Readings about Reading
In this essay from Writing Spaces, Karen Rosenberg shares her personal experiences as a student who needed to learn how to read academic material more effectively. She explains not only why professors ask you to read academic/scholarly journal articles (as opposed to simply using Google-able sources for research projects), but also how you can strategically approach reading such complex texts to get the most out of them. Her tone is informal and conversational; she wants to connect with you in order to support your success even as you engage with source material.
Keywords from this chapter in Writing Spaces
, , , reading, reading to write, active reading, reading as joining a conversation, rhetorical reading, , prior knowledge
Karen Rosenburg is the Director of the Writing & Communication Center at the University of Washington Bothell. She received her Phd from the University of Washington. Rosenburg describes her work at the Writing & Communication Center in the following way: “As the Director of the Writing Center, I have the great privilege of supporting students and faculty in creating productive spaces to explore, revise, and re-imagine their writing and communication practices. I support students through in-class workshops, teaching, and directing the Center. I support faculty through consultations on course design topics such as creating effective writing assignments, appropriate assessments, and innovative ways of integrating writing into courses” (https://www.uwb.edu/wacc/staff/karen).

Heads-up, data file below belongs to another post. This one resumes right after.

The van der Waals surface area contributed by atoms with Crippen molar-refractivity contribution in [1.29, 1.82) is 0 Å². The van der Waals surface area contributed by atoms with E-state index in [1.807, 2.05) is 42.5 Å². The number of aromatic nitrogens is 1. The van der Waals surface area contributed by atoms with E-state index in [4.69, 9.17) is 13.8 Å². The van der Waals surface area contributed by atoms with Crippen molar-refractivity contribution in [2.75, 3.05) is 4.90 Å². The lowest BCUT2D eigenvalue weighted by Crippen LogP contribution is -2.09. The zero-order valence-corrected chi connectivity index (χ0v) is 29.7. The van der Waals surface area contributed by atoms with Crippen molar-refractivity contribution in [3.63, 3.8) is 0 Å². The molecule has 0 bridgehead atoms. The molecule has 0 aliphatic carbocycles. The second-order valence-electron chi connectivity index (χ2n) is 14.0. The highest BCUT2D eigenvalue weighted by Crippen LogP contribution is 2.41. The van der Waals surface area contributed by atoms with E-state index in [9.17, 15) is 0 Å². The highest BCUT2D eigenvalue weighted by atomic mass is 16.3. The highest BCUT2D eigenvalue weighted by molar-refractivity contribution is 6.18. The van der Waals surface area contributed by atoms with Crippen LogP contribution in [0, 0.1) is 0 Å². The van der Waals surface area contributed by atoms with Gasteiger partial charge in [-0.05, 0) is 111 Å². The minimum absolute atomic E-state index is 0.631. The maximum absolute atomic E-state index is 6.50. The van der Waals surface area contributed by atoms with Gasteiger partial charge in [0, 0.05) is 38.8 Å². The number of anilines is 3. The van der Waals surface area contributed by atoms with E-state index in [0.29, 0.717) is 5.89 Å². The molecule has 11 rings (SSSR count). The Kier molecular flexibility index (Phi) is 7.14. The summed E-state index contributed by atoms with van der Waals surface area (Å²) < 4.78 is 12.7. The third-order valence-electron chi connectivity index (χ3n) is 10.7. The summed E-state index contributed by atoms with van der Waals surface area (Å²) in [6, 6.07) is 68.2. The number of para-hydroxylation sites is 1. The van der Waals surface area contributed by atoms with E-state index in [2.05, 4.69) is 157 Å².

This article was originally published on WritingSpaces.org, an Open Textbook Project. The site features many articles about writing and composition that may be useful to you.
a component of the rhetorical situation; any person or group who is the intended recipient of a message conveyed through text, speech, audio; the person/people the author is trying to influence
of, relating to, or associated with an academy or school especially of higher learning
the close, careful reading/listening/viewing of a composition that is undertaken in order to understand it fully and assess its merits, while taking into account the composition’s context or rhetorical situation
communication of thought in conversation; a formal discussion of a subject in speech or writing, as a dissertation, treatise, sermon, etc.